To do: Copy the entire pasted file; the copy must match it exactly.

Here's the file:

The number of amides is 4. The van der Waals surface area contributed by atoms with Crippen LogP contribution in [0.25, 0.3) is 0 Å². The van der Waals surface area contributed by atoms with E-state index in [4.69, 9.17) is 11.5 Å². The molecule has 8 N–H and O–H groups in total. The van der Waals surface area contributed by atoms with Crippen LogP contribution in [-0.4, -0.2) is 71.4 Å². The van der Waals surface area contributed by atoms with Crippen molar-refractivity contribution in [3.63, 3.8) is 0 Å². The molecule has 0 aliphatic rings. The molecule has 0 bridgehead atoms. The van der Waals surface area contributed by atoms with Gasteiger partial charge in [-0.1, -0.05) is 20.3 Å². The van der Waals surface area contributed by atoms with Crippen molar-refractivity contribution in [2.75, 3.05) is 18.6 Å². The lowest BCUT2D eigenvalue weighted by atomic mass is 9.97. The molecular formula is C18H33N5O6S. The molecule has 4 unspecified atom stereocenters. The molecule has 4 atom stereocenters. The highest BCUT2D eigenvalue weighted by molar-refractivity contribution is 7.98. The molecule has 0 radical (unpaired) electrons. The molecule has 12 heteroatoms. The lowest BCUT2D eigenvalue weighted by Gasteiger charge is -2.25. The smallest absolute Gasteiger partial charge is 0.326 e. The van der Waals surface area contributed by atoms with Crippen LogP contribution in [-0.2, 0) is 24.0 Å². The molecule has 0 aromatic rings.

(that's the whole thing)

The number of amides is 4. The van der Waals surface area contributed by atoms with Crippen LogP contribution in [0.25, 0.3) is 0 Å². The van der Waals surface area contributed by atoms with E-state index in [4.69, 9.17) is 11.5 Å². The molecule has 8 N–H and O–H groups in total. The van der Waals surface area contributed by atoms with Crippen LogP contribution in [-0.4, -0.2) is 71.4 Å². The van der Waals surface area contributed by atoms with Crippen molar-refractivity contribution in [3.63, 3.8) is 0 Å². The molecule has 0 aliphatic rings. The molecule has 0 bridgehead atoms. The van der Waals surface area contributed by atoms with Gasteiger partial charge in [-0.1, -0.05) is 20.3 Å². The van der Waals surface area contributed by atoms with Crippen molar-refractivity contribution in [2.75, 3.05) is 18.6 Å². The lowest BCUT2D eigenvalue weighted by atomic mass is 9.97. The molecular formula is C18H33N5O6S. The molecule has 4 unspecified atom stereocenters. The molecule has 4 atom stereocenters. The highest BCUT2D eigenvalue weighted by molar-refractivity contribution is 7.98. The molecule has 0 radical (unpaired) electrons. The molecule has 12 heteroatoms. The lowest BCUT2D eigenvalue weighted by Gasteiger charge is -2.25. The smallest absolute Gasteiger partial charge is 0.326 e. The van der Waals surface area contributed by atoms with Crippen LogP contribution in [-0.2, 0) is 24.0 Å². The molecule has 0 aromatic rings.